Assignment 17063

In the Final Research Paper, you will examine your own
culture from an etic (outsider’s) perspective and another culture from
an emic (insider’s) perspective to demonstrate your understanding of
cultural relativism and examine misconceptions and ethnocentric beliefs
concerning each of these cultures. Keep the distinction between cultural
relativism and moral relativism in mind as you write your final paper.
Even if you do not personally agree with a cultural practice,
demonstrate your understanding of the practice in its cultural context.
Avoid opinionated or judgmental language in your paper.
Cultural relativism is the idea that the beliefs and
practices of a culture should be understood within the context of that
particular culture’s background, history, and current events
surrounding it. We should not ethnocentrically impose our own beliefs
and opinions, which are products of our own enculturation.
Cultural relativism is not the same as moral relativism, however. As Crapo (2013) notes

We need not, for instance, come to value infanticide in
order to understand the roles it may play in peoples’ lives in a society
where it is customary. What cultural relativism requires of us is
simply that we do not confuse our own feelings about such a custom with
understanding it. To do the latter, we must investigate the meanings
the custom has for those who practice it and the functions it may
fulfill in their society. (section 1.4, “Cultural Differences: Cultural
Relativism,” para. 3)
Keep the distinction between cultural relativism and moral
relativism in mind as you write your Final Research Paper. Even if you
do not personally agree with a cultural practice, demonstrate your
understanding of the practice in its cultural context. Avoid
opinionated or judgmental language in your paper.
Your Final Research Paper will consist of two main parts, framed by an Introduction and a Conclusion. See the Final Paper Flow Chart for a quick overview of the assignment. See the following instructions for information on each part of the paper.
Introduction
Begin with an introductory paragraph that has a thesis
statement at the end. The introduction should set up your topic, giving
a preview and summary of the analysis you will present in the body of
the paper. The thesis statement is the last sentence or two of the
introduction and states what the main point structuring your paper will
be.
Here is an Example of an Introduction.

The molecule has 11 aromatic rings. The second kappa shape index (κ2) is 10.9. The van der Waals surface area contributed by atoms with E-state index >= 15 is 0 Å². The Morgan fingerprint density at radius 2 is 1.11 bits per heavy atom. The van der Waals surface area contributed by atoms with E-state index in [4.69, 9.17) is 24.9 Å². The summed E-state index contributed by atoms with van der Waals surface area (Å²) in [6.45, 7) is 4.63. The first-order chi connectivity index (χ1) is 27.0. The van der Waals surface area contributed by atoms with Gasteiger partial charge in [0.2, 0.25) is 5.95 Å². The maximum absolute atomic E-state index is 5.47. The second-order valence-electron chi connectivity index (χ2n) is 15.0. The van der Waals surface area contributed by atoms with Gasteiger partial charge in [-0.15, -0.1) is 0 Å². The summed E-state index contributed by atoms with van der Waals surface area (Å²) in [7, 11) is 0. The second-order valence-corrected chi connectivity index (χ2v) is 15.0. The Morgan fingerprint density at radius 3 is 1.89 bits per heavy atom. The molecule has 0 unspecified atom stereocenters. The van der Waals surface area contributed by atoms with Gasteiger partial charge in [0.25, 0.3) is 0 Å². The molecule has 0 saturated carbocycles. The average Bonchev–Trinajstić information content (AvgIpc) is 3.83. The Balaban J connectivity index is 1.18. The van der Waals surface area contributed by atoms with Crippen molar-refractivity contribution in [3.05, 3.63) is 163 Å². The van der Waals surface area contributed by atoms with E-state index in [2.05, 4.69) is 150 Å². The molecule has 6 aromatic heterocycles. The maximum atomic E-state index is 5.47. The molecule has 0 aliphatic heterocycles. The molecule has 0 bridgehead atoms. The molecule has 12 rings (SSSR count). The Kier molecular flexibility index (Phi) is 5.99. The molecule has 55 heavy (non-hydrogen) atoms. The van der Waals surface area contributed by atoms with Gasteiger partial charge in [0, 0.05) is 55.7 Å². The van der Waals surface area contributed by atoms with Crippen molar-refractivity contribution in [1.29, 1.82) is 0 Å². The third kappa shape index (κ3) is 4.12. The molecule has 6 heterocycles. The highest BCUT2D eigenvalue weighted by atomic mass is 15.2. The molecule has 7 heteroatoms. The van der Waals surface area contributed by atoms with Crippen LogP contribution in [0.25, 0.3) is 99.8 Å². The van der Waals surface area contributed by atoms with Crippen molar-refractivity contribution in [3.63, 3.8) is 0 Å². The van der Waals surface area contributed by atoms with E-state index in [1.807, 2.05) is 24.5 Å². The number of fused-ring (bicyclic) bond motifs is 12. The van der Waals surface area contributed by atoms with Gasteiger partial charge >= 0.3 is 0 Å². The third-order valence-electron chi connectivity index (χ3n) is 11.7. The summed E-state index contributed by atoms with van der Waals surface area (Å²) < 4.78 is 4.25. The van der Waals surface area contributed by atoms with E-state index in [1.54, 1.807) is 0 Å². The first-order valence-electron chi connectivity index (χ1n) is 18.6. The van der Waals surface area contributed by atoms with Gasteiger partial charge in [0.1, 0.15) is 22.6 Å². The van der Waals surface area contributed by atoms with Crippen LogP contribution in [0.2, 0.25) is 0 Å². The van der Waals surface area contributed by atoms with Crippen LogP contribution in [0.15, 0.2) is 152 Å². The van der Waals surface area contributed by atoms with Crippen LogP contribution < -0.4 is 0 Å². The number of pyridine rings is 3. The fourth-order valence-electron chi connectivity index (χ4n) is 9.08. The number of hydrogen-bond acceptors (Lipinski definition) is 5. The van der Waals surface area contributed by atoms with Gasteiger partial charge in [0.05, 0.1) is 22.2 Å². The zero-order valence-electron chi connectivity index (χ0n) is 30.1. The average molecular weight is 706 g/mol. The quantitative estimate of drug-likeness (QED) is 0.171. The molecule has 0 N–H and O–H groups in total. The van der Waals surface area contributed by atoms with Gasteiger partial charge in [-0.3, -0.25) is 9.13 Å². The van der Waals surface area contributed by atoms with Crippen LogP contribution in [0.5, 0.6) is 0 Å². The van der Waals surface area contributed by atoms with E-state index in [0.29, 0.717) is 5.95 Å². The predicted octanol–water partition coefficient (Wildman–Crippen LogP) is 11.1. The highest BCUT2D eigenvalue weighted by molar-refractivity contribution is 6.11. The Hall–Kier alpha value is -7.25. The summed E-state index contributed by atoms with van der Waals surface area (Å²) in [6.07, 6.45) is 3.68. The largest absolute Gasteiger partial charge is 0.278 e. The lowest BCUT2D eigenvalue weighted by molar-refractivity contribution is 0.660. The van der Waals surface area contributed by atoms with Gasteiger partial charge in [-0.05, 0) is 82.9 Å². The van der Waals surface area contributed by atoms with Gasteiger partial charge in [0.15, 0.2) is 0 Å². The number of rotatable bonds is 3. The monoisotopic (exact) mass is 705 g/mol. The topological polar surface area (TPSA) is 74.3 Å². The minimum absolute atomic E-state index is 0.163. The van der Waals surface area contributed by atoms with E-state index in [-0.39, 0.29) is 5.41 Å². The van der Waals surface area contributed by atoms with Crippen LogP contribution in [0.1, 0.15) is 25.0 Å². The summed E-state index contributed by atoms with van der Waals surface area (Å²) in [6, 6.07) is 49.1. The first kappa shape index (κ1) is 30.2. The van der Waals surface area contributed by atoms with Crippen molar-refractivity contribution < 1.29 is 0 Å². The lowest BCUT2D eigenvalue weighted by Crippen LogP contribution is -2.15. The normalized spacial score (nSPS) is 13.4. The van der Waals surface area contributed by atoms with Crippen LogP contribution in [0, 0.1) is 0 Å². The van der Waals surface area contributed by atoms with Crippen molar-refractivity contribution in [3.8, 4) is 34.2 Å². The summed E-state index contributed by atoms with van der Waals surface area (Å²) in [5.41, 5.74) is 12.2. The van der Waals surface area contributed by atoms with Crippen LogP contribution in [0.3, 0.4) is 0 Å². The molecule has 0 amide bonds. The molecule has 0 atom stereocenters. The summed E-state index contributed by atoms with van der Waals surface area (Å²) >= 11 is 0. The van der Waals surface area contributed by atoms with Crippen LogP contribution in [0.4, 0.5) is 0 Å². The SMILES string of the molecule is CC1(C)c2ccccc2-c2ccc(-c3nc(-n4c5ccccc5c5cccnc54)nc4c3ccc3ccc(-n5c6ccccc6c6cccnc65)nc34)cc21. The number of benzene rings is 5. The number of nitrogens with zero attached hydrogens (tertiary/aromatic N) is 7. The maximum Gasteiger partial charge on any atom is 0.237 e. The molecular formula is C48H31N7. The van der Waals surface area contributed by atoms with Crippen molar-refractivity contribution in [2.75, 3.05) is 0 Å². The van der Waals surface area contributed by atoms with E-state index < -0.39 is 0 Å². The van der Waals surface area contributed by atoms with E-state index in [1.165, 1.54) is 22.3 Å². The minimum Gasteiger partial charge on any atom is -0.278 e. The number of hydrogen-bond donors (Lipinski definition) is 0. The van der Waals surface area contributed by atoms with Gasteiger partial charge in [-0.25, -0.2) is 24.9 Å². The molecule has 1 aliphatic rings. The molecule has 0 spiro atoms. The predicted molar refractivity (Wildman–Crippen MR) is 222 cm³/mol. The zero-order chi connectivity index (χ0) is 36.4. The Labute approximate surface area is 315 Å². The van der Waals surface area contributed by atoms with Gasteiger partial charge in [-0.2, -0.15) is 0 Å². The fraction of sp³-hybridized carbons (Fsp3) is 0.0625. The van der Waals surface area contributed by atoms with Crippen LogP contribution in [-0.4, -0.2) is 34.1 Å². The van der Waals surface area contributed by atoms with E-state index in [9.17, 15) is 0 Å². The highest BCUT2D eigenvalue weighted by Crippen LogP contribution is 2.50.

Part I
Using the article by Miner (1956) and the feedback you
received from your instructor on your worksheet in Week Three, describe
one aspect of your own culture from an etic perspective. See the
appropriate Sections in the Textbook in the List of Topics,
based on your chosen topic from Week Three, for information on how to
approach your paper from an anthropological perspective. You can
describe American culture in general, as Miner does, or you can
describe an American subculture, such as a specific geographical group
(e.g., New Yorkers), a particular ethnicity (e.g., African Americans),
or an age-related category of Americans (e.g., millennials).
Use reputable statistics and/or scholarly research to
support any factual statements. Do not rely solely on personal
experience or opinion.
Here is an Example of Part I.
Part II
Refer to the article you chose for Part II of the worksheet
assignment in Week Three and describe an aspect of another culture from
an emic (insider’s) perspective. You do not have to do research beyond
reading your chosen article; however, if you do choose to conduct
additional research make sure to use reputable statistics and/or
scholarly sources to support any factual statements. Do not rely upon
personal experience or opinion.
Here is an Example of Part II.
Conclusion
End with a concluding paragraph that reinforces your thesis.
Summarize and tie together your main points for the reader. Provide a
brief self-reflexive analysis of what you learned while writing this
paper.
Here is an Example of Conclusion.
The Final Research Paper
Must be five to six double-spaced pages in length
(excluding title page and references page, meaning it will be seven to
eight pages total), and formatted according to APA style as outlined in
the Ashford Writing Center (see the APA Essay Checklist for Students).
Must include a title page (see title page) with the following:
Title of paper
Student’s name
Course name and number
Instructor’s name
Date submitted

Must begin with an introductory paragraph that has a succinct thesis statement.
Must have well-structured body paragraphs with clear
transitions from one topic to the next. Incorporate in-text citations
(see In-Text Citation Guide) from your scholarly sources to support your analysis throughout the paper.
Must describe an aspect of your own culture from an etic perspective for Part I.
Must describe an aspect of another culture from an emic perspective for Part II.
Must demonstrate a perspective of cultural relativism throughout, avoiding judgmental and opinionated language.
Must end with a conclusion that that reinforces the thesis and provides a self-reflexive analysis.
Must use at least one scholarly resource in addition to
the textbook, the Miner article, and the article chosen from the list
in Part II of the Week Three assignment.
Must document all sources in APA style in the body of
the paper and on the references page as outlined in the Ashford Writing
Center.
Must include a separate References Page that is
formatted according to APA style as outlined in the Ashford Writing
Center. Here is an Example of a References Page.